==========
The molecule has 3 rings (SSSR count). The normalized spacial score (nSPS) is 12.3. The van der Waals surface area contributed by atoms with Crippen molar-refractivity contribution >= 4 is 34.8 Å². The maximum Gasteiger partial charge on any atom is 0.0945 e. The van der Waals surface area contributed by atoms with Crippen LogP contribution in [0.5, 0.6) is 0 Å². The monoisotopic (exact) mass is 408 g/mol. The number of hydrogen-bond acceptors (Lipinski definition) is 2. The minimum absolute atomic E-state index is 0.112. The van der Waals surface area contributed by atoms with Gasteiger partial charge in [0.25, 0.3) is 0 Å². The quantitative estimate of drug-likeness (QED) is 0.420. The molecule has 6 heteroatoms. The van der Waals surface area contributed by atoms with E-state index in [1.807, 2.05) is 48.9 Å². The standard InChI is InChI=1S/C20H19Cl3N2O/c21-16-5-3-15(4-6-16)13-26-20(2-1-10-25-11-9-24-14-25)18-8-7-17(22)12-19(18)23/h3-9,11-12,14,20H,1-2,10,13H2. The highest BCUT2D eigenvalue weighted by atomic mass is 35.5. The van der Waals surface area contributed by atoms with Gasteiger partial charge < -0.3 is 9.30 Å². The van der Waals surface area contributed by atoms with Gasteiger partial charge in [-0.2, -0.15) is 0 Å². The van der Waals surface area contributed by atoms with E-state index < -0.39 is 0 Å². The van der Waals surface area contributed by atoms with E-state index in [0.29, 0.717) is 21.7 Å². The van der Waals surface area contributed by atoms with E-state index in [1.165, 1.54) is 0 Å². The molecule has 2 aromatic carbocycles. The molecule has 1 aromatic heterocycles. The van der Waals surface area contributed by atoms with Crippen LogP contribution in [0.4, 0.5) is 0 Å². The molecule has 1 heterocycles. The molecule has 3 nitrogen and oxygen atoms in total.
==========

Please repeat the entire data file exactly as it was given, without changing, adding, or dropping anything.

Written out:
The molecule has 3 rings (SSSR count). The normalized spacial score (nSPS) is 12.3. The van der Waals surface area contributed by atoms with Crippen molar-refractivity contribution >= 4 is 34.8 Å². The maximum Gasteiger partial charge on any atom is 0.0945 e. The van der Waals surface area contributed by atoms with Crippen LogP contribution in [0.5, 0.6) is 0 Å². The monoisotopic (exact) mass is 408 g/mol. The number of hydrogen-bond acceptors (Lipinski definition) is 2. The minimum absolute atomic E-state index is 0.112. The van der Waals surface area contributed by atoms with Gasteiger partial charge in [0.25, 0.3) is 0 Å². The quantitative estimate of drug-likeness (QED) is 0.420. The molecule has 6 heteroatoms. The van der Waals surface area contributed by atoms with E-state index in [1.807, 2.05) is 48.9 Å². The standard InChI is InChI=1S/C20H19Cl3N2O/c21-16-5-3-15(4-6-16)13-26-20(2-1-10-25-11-9-24-14-25)18-8-7-17(22)12-19(18)23/h3-9,11-12,14,20H,1-2,10,13H2. The highest BCUT2D eigenvalue weighted by atomic mass is 35.5. The van der Waals surface area contributed by atoms with Gasteiger partial charge < -0.3 is 9.30 Å². The van der Waals surface area contributed by atoms with Gasteiger partial charge in [-0.2, -0.15) is 0 Å². The van der Waals surface area contributed by atoms with E-state index < -0.39 is 0 Å². The van der Waals surface area contributed by atoms with E-state index in [0.29, 0.717) is 21.7 Å². The van der Waals surface area contributed by atoms with E-state index in [1.165, 1.54) is 0 Å². The molecule has 2 aromatic carbocycles. The molecule has 1 aromatic heterocycles. The van der Waals surface area contributed by atoms with Crippen LogP contribution in [0.4, 0.5) is 0 Å². The molecule has 1 heterocycles. The molecule has 3 nitrogen and oxygen atoms in total.